So it's very flat. It’s very organic. It’s very nonhierarchical. It is virtually meeting-free.
Really, no meetings?
I have a daily meeting with my team, but then on most days I’ll have none other than that daily status meeting. My team is very spread out; I’m in the U.S. on the East Coast. I have a colleague on the West Coast. Then there are five or six in Australia and then another seven or eight in European time zones. So for the most part, everything's done asynchronously.
What’s the social component of the job like? How do you make friends with coworkers and stuff?
Oh, that's a really good question because these are the most impressive people that I've ever worked with. It’s like you’re constantly being surrounded by geniuses. And they're a lot of fun to be around. I do give them a lot of [crap] for being too crypto-focused, though.
What do you mean?
At a gathering like a devcon [developer convention], one of my favorite things to do is call people out and say, “What are you doing with your life outside of crypto?” And they're like, "What are you talking about? There's nothing outside of crypto." [Laughs.]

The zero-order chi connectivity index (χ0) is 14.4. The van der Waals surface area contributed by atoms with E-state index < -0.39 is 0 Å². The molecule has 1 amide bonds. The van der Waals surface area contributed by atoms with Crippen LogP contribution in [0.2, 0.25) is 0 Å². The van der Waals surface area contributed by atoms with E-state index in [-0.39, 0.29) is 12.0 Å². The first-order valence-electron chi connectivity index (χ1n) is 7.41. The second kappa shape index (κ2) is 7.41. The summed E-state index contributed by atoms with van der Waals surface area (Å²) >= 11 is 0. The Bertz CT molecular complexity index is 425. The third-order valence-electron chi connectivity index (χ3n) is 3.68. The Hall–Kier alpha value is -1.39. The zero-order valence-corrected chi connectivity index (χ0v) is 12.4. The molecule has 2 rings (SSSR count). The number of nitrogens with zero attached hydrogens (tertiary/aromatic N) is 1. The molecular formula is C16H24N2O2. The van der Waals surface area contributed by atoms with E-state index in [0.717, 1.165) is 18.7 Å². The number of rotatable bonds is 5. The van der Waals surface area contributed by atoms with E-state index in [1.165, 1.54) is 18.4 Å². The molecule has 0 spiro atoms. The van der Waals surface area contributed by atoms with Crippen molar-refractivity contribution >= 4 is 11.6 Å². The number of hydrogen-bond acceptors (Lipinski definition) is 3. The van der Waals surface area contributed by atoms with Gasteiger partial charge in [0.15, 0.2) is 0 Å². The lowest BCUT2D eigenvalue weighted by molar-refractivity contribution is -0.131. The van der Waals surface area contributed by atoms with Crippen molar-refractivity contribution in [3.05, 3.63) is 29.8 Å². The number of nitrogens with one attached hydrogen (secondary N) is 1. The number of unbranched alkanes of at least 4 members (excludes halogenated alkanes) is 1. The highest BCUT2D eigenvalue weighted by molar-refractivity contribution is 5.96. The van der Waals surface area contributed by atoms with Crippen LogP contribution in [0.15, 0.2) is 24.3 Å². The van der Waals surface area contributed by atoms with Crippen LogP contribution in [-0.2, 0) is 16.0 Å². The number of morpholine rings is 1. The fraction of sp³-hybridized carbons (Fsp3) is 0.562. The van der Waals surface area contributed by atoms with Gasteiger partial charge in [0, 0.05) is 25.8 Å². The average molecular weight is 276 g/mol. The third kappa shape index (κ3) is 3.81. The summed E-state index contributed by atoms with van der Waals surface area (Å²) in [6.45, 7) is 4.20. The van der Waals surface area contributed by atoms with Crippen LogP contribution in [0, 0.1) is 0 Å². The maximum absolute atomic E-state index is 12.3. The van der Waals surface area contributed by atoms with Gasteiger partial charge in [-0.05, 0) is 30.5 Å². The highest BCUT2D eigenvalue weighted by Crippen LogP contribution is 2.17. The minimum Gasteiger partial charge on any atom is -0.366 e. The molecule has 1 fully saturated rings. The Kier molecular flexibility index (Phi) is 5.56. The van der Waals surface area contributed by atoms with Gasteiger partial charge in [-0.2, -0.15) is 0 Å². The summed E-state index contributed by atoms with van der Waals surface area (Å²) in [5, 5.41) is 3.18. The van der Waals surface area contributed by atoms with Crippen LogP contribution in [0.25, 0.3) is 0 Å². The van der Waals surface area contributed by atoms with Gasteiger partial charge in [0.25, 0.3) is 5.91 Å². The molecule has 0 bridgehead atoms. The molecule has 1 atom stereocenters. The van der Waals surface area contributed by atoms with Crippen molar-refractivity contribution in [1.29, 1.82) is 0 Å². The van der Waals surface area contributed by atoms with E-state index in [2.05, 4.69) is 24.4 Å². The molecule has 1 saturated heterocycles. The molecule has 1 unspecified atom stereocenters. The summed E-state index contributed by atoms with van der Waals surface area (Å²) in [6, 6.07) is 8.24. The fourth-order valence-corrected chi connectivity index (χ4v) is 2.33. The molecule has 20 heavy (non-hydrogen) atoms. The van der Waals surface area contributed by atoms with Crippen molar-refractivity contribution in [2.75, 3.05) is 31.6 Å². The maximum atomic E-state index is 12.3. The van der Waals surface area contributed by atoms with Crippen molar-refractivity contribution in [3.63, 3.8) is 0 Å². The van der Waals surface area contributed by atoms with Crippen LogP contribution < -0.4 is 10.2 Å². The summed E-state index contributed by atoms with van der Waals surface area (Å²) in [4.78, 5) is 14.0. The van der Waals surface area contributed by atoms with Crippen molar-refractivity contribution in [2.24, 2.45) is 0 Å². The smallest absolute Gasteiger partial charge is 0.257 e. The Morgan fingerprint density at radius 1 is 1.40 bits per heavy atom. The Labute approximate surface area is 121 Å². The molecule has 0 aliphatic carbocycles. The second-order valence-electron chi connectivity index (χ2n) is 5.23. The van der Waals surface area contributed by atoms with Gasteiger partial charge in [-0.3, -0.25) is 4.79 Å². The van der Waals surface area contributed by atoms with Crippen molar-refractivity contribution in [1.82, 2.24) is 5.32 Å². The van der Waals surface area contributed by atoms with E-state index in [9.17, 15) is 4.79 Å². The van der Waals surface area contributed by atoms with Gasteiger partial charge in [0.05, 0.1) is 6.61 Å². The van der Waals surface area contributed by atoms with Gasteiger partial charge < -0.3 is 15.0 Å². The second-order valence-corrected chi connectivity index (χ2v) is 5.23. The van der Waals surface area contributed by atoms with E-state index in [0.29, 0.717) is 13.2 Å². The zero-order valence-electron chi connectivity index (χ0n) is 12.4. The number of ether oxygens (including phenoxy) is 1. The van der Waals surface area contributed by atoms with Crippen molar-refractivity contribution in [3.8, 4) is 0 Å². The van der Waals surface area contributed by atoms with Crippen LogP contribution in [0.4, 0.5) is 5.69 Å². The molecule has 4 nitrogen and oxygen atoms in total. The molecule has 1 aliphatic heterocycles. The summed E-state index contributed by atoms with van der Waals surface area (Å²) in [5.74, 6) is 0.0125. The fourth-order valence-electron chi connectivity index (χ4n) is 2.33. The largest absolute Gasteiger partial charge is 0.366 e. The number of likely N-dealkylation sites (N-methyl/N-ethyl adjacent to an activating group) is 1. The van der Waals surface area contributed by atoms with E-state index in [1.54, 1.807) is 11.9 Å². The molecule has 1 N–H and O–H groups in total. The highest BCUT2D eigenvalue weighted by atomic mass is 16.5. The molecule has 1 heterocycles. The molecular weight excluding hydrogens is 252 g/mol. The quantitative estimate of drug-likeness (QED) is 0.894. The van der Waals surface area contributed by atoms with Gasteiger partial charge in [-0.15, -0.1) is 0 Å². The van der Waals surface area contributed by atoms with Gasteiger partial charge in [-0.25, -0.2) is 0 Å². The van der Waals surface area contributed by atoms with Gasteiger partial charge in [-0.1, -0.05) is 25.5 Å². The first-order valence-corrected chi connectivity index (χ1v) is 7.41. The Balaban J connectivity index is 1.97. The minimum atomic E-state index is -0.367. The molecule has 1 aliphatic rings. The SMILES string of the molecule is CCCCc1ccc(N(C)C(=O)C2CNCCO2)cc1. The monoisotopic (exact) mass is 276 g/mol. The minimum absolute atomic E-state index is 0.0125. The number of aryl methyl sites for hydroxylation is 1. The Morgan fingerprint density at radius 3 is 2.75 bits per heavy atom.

But they're all wonderful people. Super-warm and engaging and really comfortable with disagreeing with each other in a very gentle, professional and productive manner.
What do you like the most about being an Ethereum dev?
Well, number one, I’d say just having to step up. When I got this job I was very scared. I was sh**ting bricks. I was like, man, this is for real, dude. You're working on the second biggest protocol in crypto, with hundreds of billions of dollars secured. And The Merge was coming up, which needed to happen without any downtime. It was kind of bonkers.
But everybody was so welcoming when I got here. And it’s super-fulfilling work from an intellectual capacity, and it’s super-fulfilling from a social capacity. I’ve worked at so many places where they say, "We’re going to change the world." And by the time I left it felt like a waste of time. But in the two years I’ve been doing this, we transitioned the network to a proof-of-stake, and that’s a measure contribution to reducing climate change and power usage.
The most challenging part of being a dev?
It's hard. It's really, really hard. Like, really mentally hard. Like, there's so much of Ethereum in general that I still don't understand. I've gotten comfortable with that.
I’ve kind of settled in to being a little more focused on the [Ethereum Virtual Machine] itself and sort of picking out my battles, because it's so easy to go down a rabbit hole and then look up and see that it’s two in the morning, and now your next day is ruined.
And it’s stressful. There's no two ways about it. Like, being online for The Merge when that was happening, hoping everything would work as well as we tested it.
Any other downsides?
It sucks when people give you [crap] for being in crypto. Like, there are so many people who have completely written me off. They’re like, “Oh, you’re now a libertarian blowhard and you’re making magic internet money and destroying the planet.”